A “learning experience” for weak leaders

Is this what we pay our Ministers millions of dollars a year to do? To deflect responsibility to their subordinates when things go wrong, but bask in the limelight and taking credit for the hard work those same civil servants put in on other occasions?

To say that the past week has not been a good one for the PAP government is a gross under statement. First, was the continuation of the saga involving the break-in to the government-owned MRT train depot in Changi. Then the release of the Town Council Management Report (TCMR) provoked a much stronger than expected reaction from opposition MPs which they could not satisfactorily respond to. Finally, the most appalling was the massive flood in Orchard Road and Bukit Timah after just a few hours of rainfall, that caused millions of dollars in damages.

Although the three incidents are not connected, there seems to be a common thread running through all of them. In all of them, Singaporeans neither saw nor heard from the Cabinet ministers in charge for days on end.

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PUB knew canal was not big enough but didn’t act?

I don’t expect to have no floods in Singapore, and I think Singaporeans are willing to forgive the occasional lapse in planning that leads to floods of this nature. But I would have expected at least an ounce of contrition on the part of the Minister for his ministry’s failure to act on a known problem in time. Instead, Singaporeans just got excuses and extreme examples. “Sorry” seems to be the hardest word for our leaders to say.

Environment Minister Yaacob Ibrahim attributed last Thursday’s floods in Bukit Timah to a “freak” event that occurs “once in 50 years”.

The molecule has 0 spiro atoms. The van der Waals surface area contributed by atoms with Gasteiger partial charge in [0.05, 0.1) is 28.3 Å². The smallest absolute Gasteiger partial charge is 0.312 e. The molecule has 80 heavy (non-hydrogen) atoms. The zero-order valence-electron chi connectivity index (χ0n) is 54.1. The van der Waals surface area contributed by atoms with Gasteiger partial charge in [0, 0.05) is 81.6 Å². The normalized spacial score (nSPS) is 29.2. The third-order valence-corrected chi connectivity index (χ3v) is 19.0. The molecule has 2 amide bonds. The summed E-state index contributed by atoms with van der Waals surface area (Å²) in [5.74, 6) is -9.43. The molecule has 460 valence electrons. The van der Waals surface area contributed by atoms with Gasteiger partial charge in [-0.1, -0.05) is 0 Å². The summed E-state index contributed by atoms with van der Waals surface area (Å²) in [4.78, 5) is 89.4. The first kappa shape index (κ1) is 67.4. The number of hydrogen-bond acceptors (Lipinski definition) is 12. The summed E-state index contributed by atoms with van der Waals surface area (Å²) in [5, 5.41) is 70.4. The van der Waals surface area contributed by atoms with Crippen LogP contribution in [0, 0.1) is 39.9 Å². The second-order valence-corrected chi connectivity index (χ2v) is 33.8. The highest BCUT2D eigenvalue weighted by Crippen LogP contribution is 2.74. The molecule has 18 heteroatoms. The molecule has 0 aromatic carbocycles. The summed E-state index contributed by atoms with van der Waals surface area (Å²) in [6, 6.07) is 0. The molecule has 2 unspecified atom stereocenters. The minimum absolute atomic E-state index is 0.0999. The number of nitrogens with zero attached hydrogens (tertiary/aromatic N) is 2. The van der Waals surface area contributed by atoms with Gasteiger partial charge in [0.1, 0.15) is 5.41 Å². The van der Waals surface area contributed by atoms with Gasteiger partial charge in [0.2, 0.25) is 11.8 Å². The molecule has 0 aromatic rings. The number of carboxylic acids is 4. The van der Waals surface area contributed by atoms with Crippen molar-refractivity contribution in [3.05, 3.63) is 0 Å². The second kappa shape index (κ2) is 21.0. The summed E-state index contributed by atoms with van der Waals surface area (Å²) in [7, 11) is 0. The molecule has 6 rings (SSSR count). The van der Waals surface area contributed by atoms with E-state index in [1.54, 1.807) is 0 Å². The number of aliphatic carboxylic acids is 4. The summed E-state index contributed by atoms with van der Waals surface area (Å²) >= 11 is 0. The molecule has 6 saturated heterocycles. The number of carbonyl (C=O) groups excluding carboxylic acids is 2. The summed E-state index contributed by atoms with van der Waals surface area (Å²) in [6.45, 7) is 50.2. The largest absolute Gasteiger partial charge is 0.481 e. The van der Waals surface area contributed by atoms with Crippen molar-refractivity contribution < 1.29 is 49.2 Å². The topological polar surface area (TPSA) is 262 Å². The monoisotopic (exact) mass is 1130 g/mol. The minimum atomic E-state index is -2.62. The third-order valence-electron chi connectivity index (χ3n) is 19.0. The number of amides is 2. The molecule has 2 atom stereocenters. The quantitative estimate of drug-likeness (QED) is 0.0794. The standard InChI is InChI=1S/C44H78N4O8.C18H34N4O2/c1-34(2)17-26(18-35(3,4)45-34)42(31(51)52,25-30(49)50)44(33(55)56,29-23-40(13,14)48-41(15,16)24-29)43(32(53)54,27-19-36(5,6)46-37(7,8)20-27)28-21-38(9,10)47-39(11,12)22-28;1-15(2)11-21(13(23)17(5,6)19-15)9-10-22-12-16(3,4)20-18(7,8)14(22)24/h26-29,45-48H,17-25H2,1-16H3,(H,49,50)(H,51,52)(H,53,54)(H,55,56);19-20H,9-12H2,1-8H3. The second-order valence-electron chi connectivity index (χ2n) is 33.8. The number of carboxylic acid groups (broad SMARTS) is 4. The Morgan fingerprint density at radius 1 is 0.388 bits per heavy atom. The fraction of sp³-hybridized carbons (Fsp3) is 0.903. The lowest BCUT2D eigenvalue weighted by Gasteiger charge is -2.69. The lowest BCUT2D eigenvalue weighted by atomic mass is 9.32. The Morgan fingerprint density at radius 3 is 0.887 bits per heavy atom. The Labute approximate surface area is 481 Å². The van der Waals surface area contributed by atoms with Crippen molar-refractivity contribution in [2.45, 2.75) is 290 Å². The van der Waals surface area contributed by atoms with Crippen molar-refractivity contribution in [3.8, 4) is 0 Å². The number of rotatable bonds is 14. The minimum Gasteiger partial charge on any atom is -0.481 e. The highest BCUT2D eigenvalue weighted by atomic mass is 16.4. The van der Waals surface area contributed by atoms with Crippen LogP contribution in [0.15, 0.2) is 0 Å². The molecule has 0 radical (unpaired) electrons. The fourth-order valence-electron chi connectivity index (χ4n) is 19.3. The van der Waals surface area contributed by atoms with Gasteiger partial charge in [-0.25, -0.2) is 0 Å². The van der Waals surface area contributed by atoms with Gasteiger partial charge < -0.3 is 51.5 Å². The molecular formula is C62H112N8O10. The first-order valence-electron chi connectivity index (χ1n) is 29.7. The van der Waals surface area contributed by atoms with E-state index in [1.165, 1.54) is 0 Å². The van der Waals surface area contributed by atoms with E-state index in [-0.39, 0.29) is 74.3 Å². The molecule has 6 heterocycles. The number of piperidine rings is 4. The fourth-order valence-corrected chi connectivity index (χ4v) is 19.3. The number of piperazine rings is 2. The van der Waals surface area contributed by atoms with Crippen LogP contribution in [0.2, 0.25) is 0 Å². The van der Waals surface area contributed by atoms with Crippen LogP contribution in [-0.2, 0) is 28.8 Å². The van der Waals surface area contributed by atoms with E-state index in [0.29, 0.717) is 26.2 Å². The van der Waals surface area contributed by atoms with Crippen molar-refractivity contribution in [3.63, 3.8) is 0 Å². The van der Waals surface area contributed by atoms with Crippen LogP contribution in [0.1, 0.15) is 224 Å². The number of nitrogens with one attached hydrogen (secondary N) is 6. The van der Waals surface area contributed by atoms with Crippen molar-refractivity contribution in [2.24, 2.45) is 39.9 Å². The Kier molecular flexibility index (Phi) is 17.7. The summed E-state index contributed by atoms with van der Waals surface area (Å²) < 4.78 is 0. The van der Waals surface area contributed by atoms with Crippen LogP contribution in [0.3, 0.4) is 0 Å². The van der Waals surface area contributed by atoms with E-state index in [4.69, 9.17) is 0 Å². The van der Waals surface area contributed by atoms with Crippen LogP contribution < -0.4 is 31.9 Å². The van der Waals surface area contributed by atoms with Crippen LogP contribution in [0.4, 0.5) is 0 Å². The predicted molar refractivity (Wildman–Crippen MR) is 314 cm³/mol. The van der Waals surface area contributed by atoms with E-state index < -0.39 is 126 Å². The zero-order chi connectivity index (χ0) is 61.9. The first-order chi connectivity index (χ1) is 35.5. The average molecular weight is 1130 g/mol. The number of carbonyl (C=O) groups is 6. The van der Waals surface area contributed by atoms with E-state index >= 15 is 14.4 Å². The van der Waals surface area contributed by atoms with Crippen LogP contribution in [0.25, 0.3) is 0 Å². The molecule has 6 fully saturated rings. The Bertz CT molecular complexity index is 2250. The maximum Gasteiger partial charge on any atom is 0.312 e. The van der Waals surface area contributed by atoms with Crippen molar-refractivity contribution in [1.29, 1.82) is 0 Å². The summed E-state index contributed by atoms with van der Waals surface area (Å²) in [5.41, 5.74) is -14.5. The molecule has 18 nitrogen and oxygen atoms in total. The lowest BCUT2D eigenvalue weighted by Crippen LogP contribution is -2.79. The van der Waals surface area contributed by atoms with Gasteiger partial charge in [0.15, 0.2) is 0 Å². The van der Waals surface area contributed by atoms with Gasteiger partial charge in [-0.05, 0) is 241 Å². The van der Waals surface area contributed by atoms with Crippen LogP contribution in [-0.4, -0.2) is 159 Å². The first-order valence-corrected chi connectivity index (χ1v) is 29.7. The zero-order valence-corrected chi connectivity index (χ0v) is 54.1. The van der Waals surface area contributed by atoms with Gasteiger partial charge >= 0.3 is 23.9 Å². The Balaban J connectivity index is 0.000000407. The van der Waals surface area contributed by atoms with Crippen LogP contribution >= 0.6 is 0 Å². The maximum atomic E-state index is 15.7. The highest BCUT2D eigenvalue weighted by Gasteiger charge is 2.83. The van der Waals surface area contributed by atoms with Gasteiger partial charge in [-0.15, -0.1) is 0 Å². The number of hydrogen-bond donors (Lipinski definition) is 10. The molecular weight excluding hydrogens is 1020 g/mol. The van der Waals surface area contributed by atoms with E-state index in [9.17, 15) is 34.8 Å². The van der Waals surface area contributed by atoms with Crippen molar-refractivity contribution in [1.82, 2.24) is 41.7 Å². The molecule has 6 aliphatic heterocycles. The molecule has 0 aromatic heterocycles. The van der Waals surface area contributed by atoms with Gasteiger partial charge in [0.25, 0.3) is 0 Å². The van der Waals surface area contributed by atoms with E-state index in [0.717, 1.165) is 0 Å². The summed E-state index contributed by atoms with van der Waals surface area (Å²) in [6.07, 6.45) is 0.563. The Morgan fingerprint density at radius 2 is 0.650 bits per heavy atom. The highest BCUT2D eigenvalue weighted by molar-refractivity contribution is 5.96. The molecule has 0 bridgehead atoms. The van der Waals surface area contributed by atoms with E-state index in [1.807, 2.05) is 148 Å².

He said: “What happened was very unusual. The intensity was tremendous.”

Flood waters partially submerged ground-floor buildings and cars. The Straits Times carried a picture of a car in car park with the water mark reaching almost the side view mirrors. The flooding occurred along two stretches of Bukit Timah Road — from Coronation Road to Third Avenue and from Wilby Road to Blackmore Road. The damage from all this has yet to be tallied.

A businessman TODAY interviewed remarked: “This is like those news footage you see of floods in Manila or Jakarta. This is a prime housing area. I don’t understand how the flooding could have happened.”

According to a PUB spokesman, the heavy rainfall caused the 1st Diversion Canal from the main Bukit Timah canal to burst its banks. The canal was built 37 years ago, in 1972.

I was therefore surprised was to hear the Minister say: “We knew the diversion canal was not big enough to take this.”

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“No regrets” for $6.8bn loss?

Sometimes I wonder why Parliamentarians and political commentators even bother to debate government expenditure. To paraphrase a senior statesman, perhaps we all have “no sense of proportion”.

Temasek’s realised loss after selling its Bank of America (BoA) stake could be as high as S$6.8 billion, according to figures published by the pro-government Straits Times. That’s more than the Singapore government’s 2009 budget for healthcare, community development, social services, and manpower development combined!

And the secretive Temasek thought it could keep it hush hush when it sold its stake before the end of March. It was only discovered when a filing with the US Securities and Exchange Commission revealed that Temasek no longer held BoA or Merrill Lynch shares.

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